Brasilia, distrito planificado y capital de Brasil
The construction of this ultra-modern city, situated in the centre of Brazil, began in 1956. Since its official foundation on 21 April 1960, the city has served the purpose for which it was built: to replace Rio de Janeiro as the country’s capital. As a result, the bulk of Brazil’s federal administration and political power are centred here.
The move to take the capital away from the coast gradually began gathering momentum after Brazil gained independence in 1822. The switch was intended to symbolise the country’s change from a colonial state to an independent nation, and this intention was legally documented in 1891 by an article in the Constitution. But it was not until 1953, under the presidency of Getulio Vargas, that the idea resurfaced. It fell to another president, Juscelino Kubitschek, to bring the project to fruition, with the start of construction in 1956 and the city’s official founding four years later both coming during his time in office.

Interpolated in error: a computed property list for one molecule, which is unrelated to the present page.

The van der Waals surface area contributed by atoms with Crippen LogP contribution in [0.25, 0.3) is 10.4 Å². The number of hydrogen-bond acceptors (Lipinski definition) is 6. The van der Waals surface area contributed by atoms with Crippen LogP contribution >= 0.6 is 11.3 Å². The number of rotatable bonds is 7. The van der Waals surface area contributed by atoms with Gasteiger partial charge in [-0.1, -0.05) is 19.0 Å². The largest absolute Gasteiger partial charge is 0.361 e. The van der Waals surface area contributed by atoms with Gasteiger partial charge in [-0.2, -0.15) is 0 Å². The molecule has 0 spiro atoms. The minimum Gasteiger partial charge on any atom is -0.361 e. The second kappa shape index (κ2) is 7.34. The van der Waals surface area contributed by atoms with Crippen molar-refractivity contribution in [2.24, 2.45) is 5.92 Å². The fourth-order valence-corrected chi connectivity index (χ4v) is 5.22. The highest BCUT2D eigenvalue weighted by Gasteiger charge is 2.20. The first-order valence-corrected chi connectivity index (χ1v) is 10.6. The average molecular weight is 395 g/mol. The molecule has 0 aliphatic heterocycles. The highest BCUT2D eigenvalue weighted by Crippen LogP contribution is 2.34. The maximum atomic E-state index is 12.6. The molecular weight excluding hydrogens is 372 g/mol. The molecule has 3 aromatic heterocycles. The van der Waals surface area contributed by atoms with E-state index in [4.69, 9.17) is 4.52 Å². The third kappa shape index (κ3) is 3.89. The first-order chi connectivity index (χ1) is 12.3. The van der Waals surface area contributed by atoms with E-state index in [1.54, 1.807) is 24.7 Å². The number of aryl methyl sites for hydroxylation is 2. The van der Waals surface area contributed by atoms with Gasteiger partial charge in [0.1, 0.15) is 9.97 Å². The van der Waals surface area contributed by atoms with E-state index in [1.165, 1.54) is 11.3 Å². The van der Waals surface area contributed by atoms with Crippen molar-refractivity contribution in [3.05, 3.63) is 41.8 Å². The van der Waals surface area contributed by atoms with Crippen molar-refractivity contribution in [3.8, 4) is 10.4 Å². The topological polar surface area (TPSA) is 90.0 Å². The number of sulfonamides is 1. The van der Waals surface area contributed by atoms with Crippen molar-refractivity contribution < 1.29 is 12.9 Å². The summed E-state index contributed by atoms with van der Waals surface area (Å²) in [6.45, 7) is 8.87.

One of the city’s striking features is its wide avenues, which surround both its public buildings and its two districts, one to the north and the other to the south. These are divided into so-called superblocks, each of which contain numerous buildings. The central part of the cross is the Praça dos Três Poderes (Three Powers’ Square). Here can be found the country’s seats of Executive and Legislative Power as well as the headquarters of the Supreme Federal Court.
Widely considered to be avant-garde city in architectural terms, the Metropolitan Cathedral of Brasilia and the Juscelino Kubitschek Bridge are without doubt the most iconic structures. Both were designed by Oscar Niemeyer, the man behind most of the landmark buildings in the new capital. Due to its architectural feats,Brasilia is the only city in the world constructed in the 20th century to have been declared a World Heritage site by UNESCO.